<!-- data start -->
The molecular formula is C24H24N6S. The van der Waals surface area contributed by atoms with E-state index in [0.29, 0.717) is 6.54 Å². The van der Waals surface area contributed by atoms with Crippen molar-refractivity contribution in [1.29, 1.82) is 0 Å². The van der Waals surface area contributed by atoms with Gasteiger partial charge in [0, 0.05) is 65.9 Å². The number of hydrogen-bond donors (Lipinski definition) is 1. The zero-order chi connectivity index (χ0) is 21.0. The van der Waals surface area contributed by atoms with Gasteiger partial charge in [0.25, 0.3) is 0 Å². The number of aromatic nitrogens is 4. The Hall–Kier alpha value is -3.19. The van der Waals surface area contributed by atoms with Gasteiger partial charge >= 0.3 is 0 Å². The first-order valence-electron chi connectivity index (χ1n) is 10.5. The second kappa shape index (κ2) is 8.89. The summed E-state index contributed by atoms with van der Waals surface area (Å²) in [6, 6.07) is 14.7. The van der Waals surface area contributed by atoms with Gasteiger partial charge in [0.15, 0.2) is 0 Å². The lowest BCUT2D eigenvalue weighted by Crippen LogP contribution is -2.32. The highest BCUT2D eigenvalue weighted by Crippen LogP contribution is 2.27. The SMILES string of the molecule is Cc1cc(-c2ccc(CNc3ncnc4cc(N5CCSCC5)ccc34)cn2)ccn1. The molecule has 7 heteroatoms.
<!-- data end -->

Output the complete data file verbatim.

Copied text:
The molecular formula is C24H24N6S. The van der Waals surface area contributed by atoms with E-state index in [0.29, 0.717) is 6.54 Å². The van der Waals surface area contributed by atoms with Crippen molar-refractivity contribution in [1.29, 1.82) is 0 Å². The van der Waals surface area contributed by atoms with Gasteiger partial charge in [0, 0.05) is 65.9 Å². The number of hydrogen-bond donors (Lipinski definition) is 1. The zero-order chi connectivity index (χ0) is 21.0. The van der Waals surface area contributed by atoms with Gasteiger partial charge in [0.25, 0.3) is 0 Å². The number of aromatic nitrogens is 4. The Hall–Kier alpha value is -3.19. The van der Waals surface area contributed by atoms with Gasteiger partial charge >= 0.3 is 0 Å². The first-order valence-electron chi connectivity index (χ1n) is 10.5. The second kappa shape index (κ2) is 8.89. The summed E-state index contributed by atoms with van der Waals surface area (Å²) in [6, 6.07) is 14.7. The van der Waals surface area contributed by atoms with Gasteiger partial charge in [0.15, 0.2) is 0 Å². The lowest BCUT2D eigenvalue weighted by Crippen LogP contribution is -2.32. The highest BCUT2D eigenvalue weighted by Crippen LogP contribution is 2.27. The SMILES string of the molecule is Cc1cc(-c2ccc(CNc3ncnc4cc(N5CCSCC5)ccc34)cn2)ccn1. The molecule has 7 heteroatoms.